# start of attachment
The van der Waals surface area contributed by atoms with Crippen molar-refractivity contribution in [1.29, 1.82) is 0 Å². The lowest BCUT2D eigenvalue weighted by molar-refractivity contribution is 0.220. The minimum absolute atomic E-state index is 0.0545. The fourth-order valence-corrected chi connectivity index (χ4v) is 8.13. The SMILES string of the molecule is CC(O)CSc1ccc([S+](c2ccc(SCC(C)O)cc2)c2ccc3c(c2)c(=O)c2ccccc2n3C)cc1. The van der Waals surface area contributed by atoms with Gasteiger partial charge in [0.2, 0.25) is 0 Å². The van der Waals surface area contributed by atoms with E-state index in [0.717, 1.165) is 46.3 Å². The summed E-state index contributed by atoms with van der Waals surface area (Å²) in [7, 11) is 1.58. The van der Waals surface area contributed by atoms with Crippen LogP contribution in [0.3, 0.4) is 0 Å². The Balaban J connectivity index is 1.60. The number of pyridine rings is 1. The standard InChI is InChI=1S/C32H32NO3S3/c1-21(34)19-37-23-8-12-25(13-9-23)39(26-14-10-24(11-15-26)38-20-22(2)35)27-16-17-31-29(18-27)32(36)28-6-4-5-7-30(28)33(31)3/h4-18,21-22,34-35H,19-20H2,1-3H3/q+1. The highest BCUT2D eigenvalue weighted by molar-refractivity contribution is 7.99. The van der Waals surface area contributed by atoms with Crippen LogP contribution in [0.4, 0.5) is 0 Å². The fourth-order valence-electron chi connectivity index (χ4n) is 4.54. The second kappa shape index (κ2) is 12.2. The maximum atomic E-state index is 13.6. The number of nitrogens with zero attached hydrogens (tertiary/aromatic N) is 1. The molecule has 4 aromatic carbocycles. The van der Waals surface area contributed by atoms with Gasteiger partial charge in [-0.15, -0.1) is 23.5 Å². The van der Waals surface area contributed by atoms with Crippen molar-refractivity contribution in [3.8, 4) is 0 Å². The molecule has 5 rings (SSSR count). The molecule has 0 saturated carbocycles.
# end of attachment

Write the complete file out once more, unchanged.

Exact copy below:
The van der Waals surface area contributed by atoms with Crippen molar-refractivity contribution in [1.29, 1.82) is 0 Å². The lowest BCUT2D eigenvalue weighted by molar-refractivity contribution is 0.220. The minimum absolute atomic E-state index is 0.0545. The fourth-order valence-corrected chi connectivity index (χ4v) is 8.13. The SMILES string of the molecule is CC(O)CSc1ccc([S+](c2ccc(SCC(C)O)cc2)c2ccc3c(c2)c(=O)c2ccccc2n3C)cc1. The van der Waals surface area contributed by atoms with Gasteiger partial charge in [0.2, 0.25) is 0 Å². The van der Waals surface area contributed by atoms with E-state index in [0.717, 1.165) is 46.3 Å². The summed E-state index contributed by atoms with van der Waals surface area (Å²) in [7, 11) is 1.58. The van der Waals surface area contributed by atoms with Crippen LogP contribution in [0.3, 0.4) is 0 Å². The Balaban J connectivity index is 1.60. The number of pyridine rings is 1. The standard InChI is InChI=1S/C32H32NO3S3/c1-21(34)19-37-23-8-12-25(13-9-23)39(26-14-10-24(11-15-26)38-20-22(2)35)27-16-17-31-29(18-27)32(36)28-6-4-5-7-30(28)33(31)3/h4-18,21-22,34-35H,19-20H2,1-3H3/q+1. The highest BCUT2D eigenvalue weighted by molar-refractivity contribution is 7.99. The van der Waals surface area contributed by atoms with Crippen LogP contribution in [0.4, 0.5) is 0 Å². The fourth-order valence-electron chi connectivity index (χ4n) is 4.54. The second kappa shape index (κ2) is 12.2. The maximum atomic E-state index is 13.6. The number of nitrogens with zero attached hydrogens (tertiary/aromatic N) is 1. The molecule has 4 aromatic carbocycles. The van der Waals surface area contributed by atoms with Gasteiger partial charge in [-0.15, -0.1) is 23.5 Å². The van der Waals surface area contributed by atoms with Crippen molar-refractivity contribution in [3.8, 4) is 0 Å². The molecule has 5 rings (SSSR count). The molecule has 0 saturated carbocycles.